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Sale Of The Century
  • May 13, 2013 : 15:05
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In a daze, the Browns went to the house they'd sold Cox, and what they found was chilling. It looked like a model home that had been staged, since of course Cox didn't actually live there as he'd claimed. There was some spare furniture. Upstairs, they found a bed made with a comforter and pillows, but when they pulled back the blanket there were no sheets underneath. The bathroom contained clothes and toiletries, as if a woman lived there, but the Browns noticed the clothes still had price tags on them.

By early 2005 Cox's relationship with Hauck had become volatile, and one morning after an argument he walked out for good—just as she was threatening to call the cops on him. The investigators were already close on Cox's trail, however. To help legitimize his fake identities, he also created fake voice-mail systems for his fake employers—just in case anyone checked his references. But now when he dialed the voice mail, Cox heard a message from the Secret Service looking for one of his fake identities.

Soon after, in Charlotte, North Carolina, Cox was buying coffee at a Starbucks when he noticed two employees of the nearby apartment complex where he lived. They were eying him so intently that Cox assumed he owed them rent. He was wrong. One began shouting, "Right here! Right here!" Cox turned to see two men in suits running toward him. He had always loved crime films, and now he was living the part for real, hopping in his car and flooring the gas pedal.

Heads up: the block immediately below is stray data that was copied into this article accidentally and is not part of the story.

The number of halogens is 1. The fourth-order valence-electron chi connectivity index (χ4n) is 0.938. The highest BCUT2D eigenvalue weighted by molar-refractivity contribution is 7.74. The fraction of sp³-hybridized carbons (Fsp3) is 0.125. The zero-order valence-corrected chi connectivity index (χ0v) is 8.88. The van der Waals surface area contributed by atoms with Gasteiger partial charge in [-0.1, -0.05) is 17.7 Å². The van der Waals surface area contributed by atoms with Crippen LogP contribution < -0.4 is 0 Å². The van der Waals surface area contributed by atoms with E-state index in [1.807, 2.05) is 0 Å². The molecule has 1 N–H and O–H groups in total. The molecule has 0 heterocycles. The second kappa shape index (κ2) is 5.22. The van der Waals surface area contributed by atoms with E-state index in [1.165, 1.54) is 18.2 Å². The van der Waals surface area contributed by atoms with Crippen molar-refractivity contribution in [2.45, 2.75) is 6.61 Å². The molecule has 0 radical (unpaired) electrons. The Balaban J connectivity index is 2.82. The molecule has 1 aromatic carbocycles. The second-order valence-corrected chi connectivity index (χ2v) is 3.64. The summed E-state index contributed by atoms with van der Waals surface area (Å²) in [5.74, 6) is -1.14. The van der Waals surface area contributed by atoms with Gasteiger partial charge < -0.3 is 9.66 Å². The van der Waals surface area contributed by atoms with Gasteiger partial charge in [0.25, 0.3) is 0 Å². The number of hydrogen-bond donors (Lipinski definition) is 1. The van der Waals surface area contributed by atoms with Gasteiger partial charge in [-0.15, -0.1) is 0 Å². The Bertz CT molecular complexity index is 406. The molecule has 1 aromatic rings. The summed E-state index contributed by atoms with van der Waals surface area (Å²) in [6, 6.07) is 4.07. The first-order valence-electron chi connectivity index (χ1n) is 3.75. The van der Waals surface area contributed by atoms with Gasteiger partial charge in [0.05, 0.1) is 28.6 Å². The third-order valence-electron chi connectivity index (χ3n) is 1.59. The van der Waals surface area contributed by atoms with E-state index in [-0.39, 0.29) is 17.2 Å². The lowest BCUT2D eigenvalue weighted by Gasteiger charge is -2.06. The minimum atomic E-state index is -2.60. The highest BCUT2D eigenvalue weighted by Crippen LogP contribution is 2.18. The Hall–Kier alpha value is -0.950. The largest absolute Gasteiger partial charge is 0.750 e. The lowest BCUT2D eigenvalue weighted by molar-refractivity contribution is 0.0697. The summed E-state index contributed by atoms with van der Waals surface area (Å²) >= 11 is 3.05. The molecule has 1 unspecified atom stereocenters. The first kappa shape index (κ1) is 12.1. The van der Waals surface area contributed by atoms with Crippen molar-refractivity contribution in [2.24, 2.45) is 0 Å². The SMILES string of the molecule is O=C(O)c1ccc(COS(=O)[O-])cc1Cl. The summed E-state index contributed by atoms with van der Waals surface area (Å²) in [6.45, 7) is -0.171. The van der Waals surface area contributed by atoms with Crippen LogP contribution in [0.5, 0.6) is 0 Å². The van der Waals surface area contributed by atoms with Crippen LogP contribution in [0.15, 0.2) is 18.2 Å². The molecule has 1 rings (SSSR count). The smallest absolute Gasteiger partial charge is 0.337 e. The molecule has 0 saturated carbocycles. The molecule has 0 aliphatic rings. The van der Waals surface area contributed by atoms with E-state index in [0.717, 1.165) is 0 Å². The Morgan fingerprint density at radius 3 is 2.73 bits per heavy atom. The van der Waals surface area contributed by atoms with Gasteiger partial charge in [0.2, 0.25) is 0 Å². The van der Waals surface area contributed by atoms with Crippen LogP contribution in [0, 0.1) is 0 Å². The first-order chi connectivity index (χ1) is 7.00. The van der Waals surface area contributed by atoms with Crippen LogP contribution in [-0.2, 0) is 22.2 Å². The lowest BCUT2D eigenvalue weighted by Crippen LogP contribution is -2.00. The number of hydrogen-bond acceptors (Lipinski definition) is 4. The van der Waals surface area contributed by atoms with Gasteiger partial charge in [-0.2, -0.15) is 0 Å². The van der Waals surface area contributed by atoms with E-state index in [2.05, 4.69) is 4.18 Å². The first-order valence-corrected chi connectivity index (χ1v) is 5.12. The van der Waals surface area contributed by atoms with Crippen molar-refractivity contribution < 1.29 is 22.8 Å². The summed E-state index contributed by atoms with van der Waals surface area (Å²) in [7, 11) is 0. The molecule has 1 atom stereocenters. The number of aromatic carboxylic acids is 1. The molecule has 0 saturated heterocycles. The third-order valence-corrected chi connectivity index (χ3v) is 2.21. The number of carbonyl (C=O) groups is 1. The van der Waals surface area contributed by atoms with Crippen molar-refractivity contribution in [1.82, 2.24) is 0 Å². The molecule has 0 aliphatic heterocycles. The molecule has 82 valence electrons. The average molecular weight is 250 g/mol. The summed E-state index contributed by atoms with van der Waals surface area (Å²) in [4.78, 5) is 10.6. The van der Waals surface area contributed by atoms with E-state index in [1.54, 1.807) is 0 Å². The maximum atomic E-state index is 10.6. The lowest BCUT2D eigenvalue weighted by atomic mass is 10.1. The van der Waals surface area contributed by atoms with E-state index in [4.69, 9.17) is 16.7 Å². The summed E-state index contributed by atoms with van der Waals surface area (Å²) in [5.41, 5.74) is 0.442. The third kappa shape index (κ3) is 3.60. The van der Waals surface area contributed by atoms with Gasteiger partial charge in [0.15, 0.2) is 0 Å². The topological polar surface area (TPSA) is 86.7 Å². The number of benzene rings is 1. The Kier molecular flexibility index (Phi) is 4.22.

He escaped this close call, but he wasn't in the clear. He was addicted to the scams, the adventures, the sprees—and the women. He soon fell for a new single mom he'd found online, Amanda Gardner, a pretty blonde who'd recently left the Army and had a young son. This time Cox refused to reveal his real name and instead passed himself off as the latest homeless person whose identity he'd stolen, Joseph Carter.

Gardner didn't know Cox's real name or that he was a wanted criminal, but he was falling hard for her. Using the fake passport he'd created for himself, the two traveled to Italy and Greece, buying Cartier jewelry and Dolce & Gabbana clothing. Dreaming of a life with Gardner, Cox hatched a plan: As soon as he got $2.5 million in cash, they'd run off together. "I thought I'd get a chunk of money and leave the United States," he told me. "I was in love."

He and Gardner found a new home in Nashville, and they met a sexy and fun-loving blonde computer saleswoman. Cox had had his share of sexual adventures, but he was soon living his biggest dream yet: a three-way relationship with two women. He began to suspect the blonde was falling harder for Gardner than for him, but he put it out of his mind—until one afternoon when he got an urgent call from Gardner.

Gardner had just gotten off the phone with their friend, who was "acting really strange," she said. "She started telling me about how much I mean to her. I think she might have done something."

On November 16, 2006 Cox felt as if he were in a movie again, but this time it was the inevitable ending. He heard squealing tires. Saw a black car pulling up. Another car blocking his way. The agents with their guns trained on him. The firm hands on his shoulder. His face slamming the pavement. But it was a face that, after all the plastic surgery, even the feds couldn't be sure they recognized.

"You think it's him?" he heard one Secret Service agent ask another.

"It's him," the agent replied. "Look at his eyes. It's him."